I moved to Puerto Rico several months ago and am constantly asked, “Is Puerto Rico safe?”
The answer is a big, resounding YES. I’ll say it a little louder for the folks in the back — YES! Puerto Rico is safe to travel to and you should definitely book that trip you’ve been stressing over.
Allow me to elaborate.
Brief History of Puerto Rico
For those of you unfamiliar with the island, Puerto Rico is a stretch of land spanning 100 x 35 miles in the North Atlantic Ocean. It was discovered by Christopher Colombus and throughout the years became a unique blend of African, Taino and European cultures.
Today, Puerto Rico is a territory of the United States. It has a governor but no representation in Congress and Puerto Ricans do not vote in national elections.
Puerto Ricans are United States citizens by birth. There is no passport required to visit Puerto Rico and your phone works the same as it does in the U.S., no roaming required.
In terms of natural beauty, Puerto Rico is comparable to Hawaii. It’s a tropical paradise and home to the only rainforest in the United States. It has bioluminescent bays, thousands of caves, untouched beaches and diverse flora and fauna.
So why has Puerto Rico been seeing a drop in visitors in recent years, while Hawaii has been seeing a boost?
This was not always the case. In fact, Puerto Rico was receiving unprecedented international attention after the song Despacito hit the #1 spot on Billboard charts worldwide.
Unfortunately, Hurricanes Maria and Irma in the fall of 2017 devastated the island. Many buildings sustained damage such that it was no longer profitable for the businesses to remain there, having to incur the cost of rebuilding.
Federal relief funds were slow to trickle down to the people, if at all. A large percentage of the island was without power and it was hard to find even the basics like food or gasoline. Banks were closed so people had no way to withdraw money and no cash to pay for anything, leaving them stuck.
The damage was so bad, and the surrounding press so negative, that people equated Puerto Rico with devastation. They still do and have not returned in the same pre-hurricane numbers to the island, despite the New York Times naming it the #1 place to visit in 2019.
Over the past few years American tourists have chosen to visit neighboring islands like Cuba or the Dominican Republic instead.
Royal Caribbean has stated that in 2020 it will be decreasing the number of cruise ships it brings to Puerto Rico due to disagreements over the port infrastructure and payment for upgrades.
Why I Moved to Puerto Rico
What’s my story? I was born on the island and lived here till I was 6. I am Puerto Rican and speak fluent Spanish but make no mistake about it — with my light skin, most Puerto Ricans assume I’m a gringa.
My family, like so many others, moved to the mainland in search of a better life and higher paying opportunities. I’m grateful for the sacrifices they made and for all the best parts of my childhood that I took for granted, like participating in extra-curricular activities and reading a new book at the library every day after school.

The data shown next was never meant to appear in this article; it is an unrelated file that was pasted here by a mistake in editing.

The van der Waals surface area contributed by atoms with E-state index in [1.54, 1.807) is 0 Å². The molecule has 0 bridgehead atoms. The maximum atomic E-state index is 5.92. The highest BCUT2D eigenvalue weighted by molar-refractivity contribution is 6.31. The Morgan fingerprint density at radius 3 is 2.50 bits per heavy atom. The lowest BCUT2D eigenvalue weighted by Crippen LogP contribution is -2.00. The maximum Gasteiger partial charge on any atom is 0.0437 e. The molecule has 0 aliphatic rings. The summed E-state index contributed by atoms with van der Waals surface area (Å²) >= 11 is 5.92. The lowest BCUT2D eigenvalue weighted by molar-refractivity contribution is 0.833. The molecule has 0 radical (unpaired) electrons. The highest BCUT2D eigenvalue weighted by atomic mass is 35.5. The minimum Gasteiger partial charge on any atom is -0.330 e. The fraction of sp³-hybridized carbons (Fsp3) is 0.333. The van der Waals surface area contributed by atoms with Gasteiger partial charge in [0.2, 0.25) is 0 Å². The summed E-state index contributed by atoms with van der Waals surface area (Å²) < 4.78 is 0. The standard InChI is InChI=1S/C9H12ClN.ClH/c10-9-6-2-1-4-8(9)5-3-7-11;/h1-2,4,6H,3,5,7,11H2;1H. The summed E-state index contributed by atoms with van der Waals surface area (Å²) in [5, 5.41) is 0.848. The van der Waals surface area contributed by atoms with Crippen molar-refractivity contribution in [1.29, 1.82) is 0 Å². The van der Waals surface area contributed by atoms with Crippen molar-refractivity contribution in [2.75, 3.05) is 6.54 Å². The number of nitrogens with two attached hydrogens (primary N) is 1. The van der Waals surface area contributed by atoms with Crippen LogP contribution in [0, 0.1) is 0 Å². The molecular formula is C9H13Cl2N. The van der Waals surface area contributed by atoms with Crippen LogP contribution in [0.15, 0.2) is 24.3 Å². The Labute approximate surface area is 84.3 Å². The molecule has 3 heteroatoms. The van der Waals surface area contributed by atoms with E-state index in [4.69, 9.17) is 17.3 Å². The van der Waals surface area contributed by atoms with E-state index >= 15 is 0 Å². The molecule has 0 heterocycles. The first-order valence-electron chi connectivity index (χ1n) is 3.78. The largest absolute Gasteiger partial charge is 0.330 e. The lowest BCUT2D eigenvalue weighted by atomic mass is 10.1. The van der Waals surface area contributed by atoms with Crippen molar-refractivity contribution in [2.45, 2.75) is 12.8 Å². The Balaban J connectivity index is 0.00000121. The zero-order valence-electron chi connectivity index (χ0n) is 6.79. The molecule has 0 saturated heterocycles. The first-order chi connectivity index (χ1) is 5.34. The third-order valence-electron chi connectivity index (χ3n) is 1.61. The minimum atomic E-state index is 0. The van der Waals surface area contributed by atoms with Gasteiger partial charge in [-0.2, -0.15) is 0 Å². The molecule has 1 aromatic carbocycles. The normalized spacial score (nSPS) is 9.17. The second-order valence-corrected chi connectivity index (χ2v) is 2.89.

Recently, I moved back to Puerto Rico as an adult. I visited as a child but it’s different when you face the day-to-day challenges of living here.
I shipped my car over, for instance, because it was cheaper to pay $2,500 in shipping and taxes than to try to find a used car and ascertain past damage. There are no leases on the island.
I’ve traveled many places but I can’t live just anywhere. I applaud the people who backpack for years at a time, living only out of the contents of their suitcase and eating a new food every day. I need a little more stability than that, and some creature comforts I’ve gotten used to as a spoiled American.
For instance, I can’t live without a Walgreens or CVS. You don’t realize it when you have one on every corner but outside of the U.S. it’s hard to find a one-stop-shop for medicine, feminine products, snacks, alcohol. In Puerto Rico, they’re everywhere.
Puerto Rico is Part of the United States
Puerto Rico has U.S. street signs, U.S. law enforcement, U.S. hospitals. The police don’t carry machine guns, something that’s always put me on edge about other countries. People drive on the right side of the road.
All children learn English in school and everyone speaks it (unless they’re so old they’ve forgotten or they’re just messing with you). It’s just like being in the U.S., because Puerto Rico is part of the U.S.
I can’t stress that enough. Most people who ask “is Puerto Rico safe?” wouldn’t think twice about visiting somewhere like Portland or Austin. San Juan is just like any other major city in the U.S. and Puerto Rico is just like any other state. You shouldn’t fear it.
Looking for the State Department Travel Advisory on Puerto Rico? You won’t find one, because it’s part of the U.S. The same way you won’t find one on Alabama. Let’s not debate the merits of that decision.
If you’re in the San Juan metropolitan area, which is where most tourists stay, you’ll have all the same amenities as home including Uber Eats, Lyft and a ton of different concerts, events and gyms. These are harder to find elsewhere.
Regardless of where you’re staying renting a car is the best way to get around since public transportation is not really well developed here.
Why are People Scared of Puerto Rico?
As with any new place, you want to be cautious. Don’t leave your valuables in plain sight when you park your car. Be careful driving at night (and in general cause people drive like New Yorkers here). Take it easy on the partying if you need to keep your wits about you.